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Rockbridge (Virginia, United States) (search for this): article 6
rom the head of his corps, his spirit is now pleading our cause at the bar of God." For hours after the coffin had been placed in the large hall thousands continued to crowd in and around the Capitol, awaiting their turn for a last look at the features fixed in death. --The coffin which contained the remains of the deceased was a metallic one, with glass door over the face. On the coffin was a silver plate, upon which was engraved the simple inscription: "Lieutenant-General T. J. Jackson. Born January 21st, 1824 died May 10, 1863." All the incidents connected with these interesting, but melancholy ceremonies, were marked by a deep feeling of sorrow. Eyes unused to weep were suffused with tears, and the great popular heart pulsated with emotions of grief too deep for utterance. It is understood that the remains of the deceased will this morning be conveyed from the Capitol of Virginia to his late home, Lexington, Rockbridge county, where they will be interred.
George H. Stewart (search for this): article 6
r command of Lieut. Trabue. 4th. Six pieces of Dearing's battery, commanded by Capt. Blunt. 5th. The 21st battalion Virginia cavalry, Major Wrenn commanding. 6th. The hearse, containing the coffin in which was enclosed the remains of the lamented hero; which was adorned by six mourning plumes, and drawn by four white horses. The burial case was wrapped in a Confederate flag. Grouped around the hearse as pall-bearers were the following officers: Gens. Ewell, Winder, Elzey, George H. Stewart, Churchill, Garnett, Corse, and Kemper, and Com. French Forrest. The hearse was followed by a number of the original "Stonewall brigade." 7th. President Davis and Vice-President Stephens, in a carriage. 8th. The members of the Cabinet and chief officers of the Government, led by the Secretary of War. 9th. The officers connected with the staff of Lieut. Gen. Jackson, mounted, with appropriate badges of mourning. 10th. The Governor of Virginia, and other State officers,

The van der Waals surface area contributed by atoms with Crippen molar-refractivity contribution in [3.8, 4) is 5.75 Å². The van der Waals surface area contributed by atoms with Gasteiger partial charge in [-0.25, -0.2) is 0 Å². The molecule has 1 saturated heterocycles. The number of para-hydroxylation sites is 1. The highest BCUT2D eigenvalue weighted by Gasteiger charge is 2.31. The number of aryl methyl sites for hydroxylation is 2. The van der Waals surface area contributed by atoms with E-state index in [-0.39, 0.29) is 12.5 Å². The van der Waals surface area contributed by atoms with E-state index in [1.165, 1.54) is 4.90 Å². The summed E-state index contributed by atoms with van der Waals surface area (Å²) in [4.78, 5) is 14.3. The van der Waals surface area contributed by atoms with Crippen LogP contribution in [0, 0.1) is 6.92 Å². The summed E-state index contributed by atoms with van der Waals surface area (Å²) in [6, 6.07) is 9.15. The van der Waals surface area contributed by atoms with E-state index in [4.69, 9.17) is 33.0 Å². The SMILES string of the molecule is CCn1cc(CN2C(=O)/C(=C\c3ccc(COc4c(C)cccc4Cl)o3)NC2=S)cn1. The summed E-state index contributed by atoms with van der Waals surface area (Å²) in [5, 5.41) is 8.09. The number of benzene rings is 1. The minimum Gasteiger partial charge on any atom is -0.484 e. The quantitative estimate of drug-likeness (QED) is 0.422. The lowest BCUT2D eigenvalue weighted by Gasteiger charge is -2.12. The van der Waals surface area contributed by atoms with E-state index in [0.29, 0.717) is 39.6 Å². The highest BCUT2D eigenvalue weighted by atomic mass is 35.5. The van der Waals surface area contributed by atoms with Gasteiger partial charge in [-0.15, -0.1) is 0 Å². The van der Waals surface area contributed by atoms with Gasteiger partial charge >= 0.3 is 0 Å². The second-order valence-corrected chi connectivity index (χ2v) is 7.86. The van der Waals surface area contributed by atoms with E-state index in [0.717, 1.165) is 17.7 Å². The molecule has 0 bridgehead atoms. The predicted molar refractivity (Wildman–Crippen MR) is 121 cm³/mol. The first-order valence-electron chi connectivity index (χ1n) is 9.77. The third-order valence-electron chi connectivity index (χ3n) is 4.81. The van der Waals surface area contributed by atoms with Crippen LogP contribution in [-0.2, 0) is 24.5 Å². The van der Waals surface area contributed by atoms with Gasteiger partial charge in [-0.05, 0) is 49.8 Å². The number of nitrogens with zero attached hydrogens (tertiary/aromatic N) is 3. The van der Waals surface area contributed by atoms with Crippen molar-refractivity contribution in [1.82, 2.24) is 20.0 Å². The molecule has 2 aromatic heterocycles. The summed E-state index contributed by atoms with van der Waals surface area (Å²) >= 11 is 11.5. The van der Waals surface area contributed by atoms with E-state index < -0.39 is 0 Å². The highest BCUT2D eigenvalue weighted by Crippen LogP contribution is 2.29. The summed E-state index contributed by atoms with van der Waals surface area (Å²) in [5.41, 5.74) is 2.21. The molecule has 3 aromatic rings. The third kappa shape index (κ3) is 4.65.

6th. The hearse, containing the coffin in which was enclosed the remains of the lamented hero; which was adorned by six mourning plumes, and drawn by four white horses. The burial case was wrapped in a Confederate flag. Grouped around the hearse as pall-bearers were the following officers: Gens. Ewell, Winder, Elzey, George H. Stewart, Churchill, Garnett, Corse, and Kemper, and Com. French Forrest. The hearse was followed by a number of the original "Stonewall brigade." 7th. President Davis and Vice-President Stephens, in a carriage. 8th. The members of the Cabinet and chief officers of the Government, led by the Secretary of War. 9th. The officers connected with the staff of Lieut. Gen. Jackson, mounted, with appropriate badges of mourning. 10th. The Governor of Virginia, and other State officers, and the members of the City Council of Richmond. These were followed by a large number of military and civil dignitaries, mounted and on foot. The rout of th